Another Baby Bell, this time Southwestern Bell, is rolling out high-speed Net access over copper wires, or DSL, in the high-tech hub of Austin, Texas, on an experimental basis, executives disclosed today.
An announcement is expected tomorrow. This comes one day after Pacific Bell launched a DSL (digital subscriber line) market trial in Silicon Valley, taking on cable-modem providers such as @Home on their home turf. Both Baby Bells are owned by SBC Communications, and both regions, in Texas and California, are hotbeds of high-tech activity. SBC recently bought Pac Bell in one of the largest telco mergers to date.
"Right now, Southwestern Bell is offering FasTrak DSL service in Austin, Texas, on an experimental basis," reads a posting on the telco's Web site. "After the Austin trial concludes, we plan to offer FasTrak DSL in additional locations."
As with Pac Bell, Southwestern Bell is offering users two options: one with up to 384 kbps both downstream and upstream, and another with up to 1.5 mbps downstream and up to 384 kbps upstream. It typically takes five to 17 days to install the service.
Pac Bell said prices for FasTrak DSL service include a $125 installation fee, and will range from $80 per month and $250 per month for unlimited usage. Equipment such as an ADSL modem, a splitter that divides voice and data, and a network interface card to connect the modem and PC costs extra. This equipment could cost an estimated $425 to $660, a company spokesman said.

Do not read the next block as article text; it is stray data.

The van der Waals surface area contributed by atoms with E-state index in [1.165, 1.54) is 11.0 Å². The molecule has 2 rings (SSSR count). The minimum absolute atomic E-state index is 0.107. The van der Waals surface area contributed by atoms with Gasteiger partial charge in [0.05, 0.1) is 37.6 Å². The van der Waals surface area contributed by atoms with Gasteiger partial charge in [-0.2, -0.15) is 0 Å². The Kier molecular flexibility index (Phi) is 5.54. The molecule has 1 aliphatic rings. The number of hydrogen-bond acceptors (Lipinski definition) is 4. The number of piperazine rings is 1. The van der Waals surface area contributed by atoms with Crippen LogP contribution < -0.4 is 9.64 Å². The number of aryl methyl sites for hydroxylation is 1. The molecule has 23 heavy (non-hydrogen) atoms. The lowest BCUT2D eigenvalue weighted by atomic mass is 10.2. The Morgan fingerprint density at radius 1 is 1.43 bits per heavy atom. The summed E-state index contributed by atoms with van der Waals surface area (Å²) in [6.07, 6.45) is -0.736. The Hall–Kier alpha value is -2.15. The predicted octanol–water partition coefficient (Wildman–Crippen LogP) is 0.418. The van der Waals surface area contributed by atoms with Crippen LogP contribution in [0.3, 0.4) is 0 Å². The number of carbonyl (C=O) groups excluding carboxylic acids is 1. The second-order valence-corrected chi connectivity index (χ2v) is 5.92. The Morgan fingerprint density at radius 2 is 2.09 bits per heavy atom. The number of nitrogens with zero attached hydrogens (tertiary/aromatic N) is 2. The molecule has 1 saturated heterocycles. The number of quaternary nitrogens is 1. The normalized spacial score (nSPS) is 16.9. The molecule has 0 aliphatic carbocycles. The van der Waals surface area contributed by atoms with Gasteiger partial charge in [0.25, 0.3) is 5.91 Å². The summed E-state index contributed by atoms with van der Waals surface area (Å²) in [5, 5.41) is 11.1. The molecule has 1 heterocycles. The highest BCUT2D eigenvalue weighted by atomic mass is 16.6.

These trials come in the wake of US West's rollout of commercial DSL service in Phoenix, and are signs that the Baby Bells are gearing up to take on the cable-television industry in offering higher-speed Net access. @Home, which is based in Silicon Valley, offers its cable-access service in the San Francisco Bay Area suburb of Fremont, and soon will add Pleasanton, Castro Valley, and Livermore to the list. @Home also is expected to announce a content partnership for receiving video on demand from CNN, one of its biggest such deals to date.
The Baby Bells face stiff competition from the cable providers, which say they typically operate at speeds of 1.5 to 3 mbps for $40 to $45 per month. Time Warner's Road Runner is another provider that is ramping up its cable-modem service throughout the country.
The Bells also have to deal with criticism of their marketing efforts, and consumers have criticized Pac Bell and others for slow installation.
Pac Bell, for one, thinks it can weather the storm. "DSL will provide a dedicated data circuit, ensuring the same fast access to an online gateway every time," the company said in a Web posting. "Cable modems, on the other hand, operate on a shared network and will perform more slowly depending on the number of people and kinds of applications using the shared network simultaneously."